Fruit of the peach tree, tree of the Rosaceae family. The fruit is a typical drupe: fleshy pulp with a hard bone in the center.
Despite its name, the peach does not come from Persia, but from Northern China, where it was already known in the third millennium BC and considered a symbol of fertility. He arrived in Europe and from there spread to America. It was introduced in Rome in the days of Augustus, where it was distributed throughout the West. It was considered a fruit of exceptional character in its beginnings, although its popularity fell during the Average Age, to be recovered soon after.
The peaches contain a mixture of both types of fiber (with predominance of insoluble), which improves intestinal transit, avoiding constipation and protects against colon cancer and cardiovascular disease.
They provide small amounts of vitamins, including vitamin C (with a peach covering more than 15% of the recommended daily intakes of the vitamin) and minerals, and moderate proportions of carotenoids with provitamin A activity such as alpha-carotene, Beta-carotene and cryptoxanthin, as well as other carotenoids without this activity such as lutein and zeaxanthin.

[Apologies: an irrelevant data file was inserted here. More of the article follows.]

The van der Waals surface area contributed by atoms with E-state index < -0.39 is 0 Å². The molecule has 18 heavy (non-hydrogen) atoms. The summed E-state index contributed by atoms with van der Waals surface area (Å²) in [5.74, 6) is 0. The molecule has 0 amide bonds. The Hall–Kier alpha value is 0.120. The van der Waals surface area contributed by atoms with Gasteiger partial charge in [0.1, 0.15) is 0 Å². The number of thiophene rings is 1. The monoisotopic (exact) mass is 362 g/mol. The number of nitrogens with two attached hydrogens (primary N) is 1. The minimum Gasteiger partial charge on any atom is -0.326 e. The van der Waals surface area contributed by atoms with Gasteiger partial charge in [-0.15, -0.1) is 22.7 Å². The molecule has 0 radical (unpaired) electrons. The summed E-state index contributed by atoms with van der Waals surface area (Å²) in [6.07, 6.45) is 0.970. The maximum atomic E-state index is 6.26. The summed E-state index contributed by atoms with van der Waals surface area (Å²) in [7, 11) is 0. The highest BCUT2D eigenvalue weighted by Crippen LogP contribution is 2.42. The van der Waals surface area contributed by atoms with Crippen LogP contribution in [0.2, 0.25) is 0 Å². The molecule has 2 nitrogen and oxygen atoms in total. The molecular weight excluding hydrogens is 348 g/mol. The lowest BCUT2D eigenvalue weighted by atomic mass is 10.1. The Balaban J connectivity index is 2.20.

In their composition they also present coumarins, compounds with protective vascular action due to their ability to decrease the permeability of the capillaries and increase their resistance, which benefits the venous microcirculation improving the tonicity of the walls. In addition, these substances have also been attributed supposed anticancer effects.
Some studies have indicated that the extract obtained from peach leaves contains mandelic acid which has potent spermicidal and antimicrobial activity.
Canned peaches of syrup have a lower content of most vitamins and yet a higher concentration of minerals (except potassium), than fresh peaches.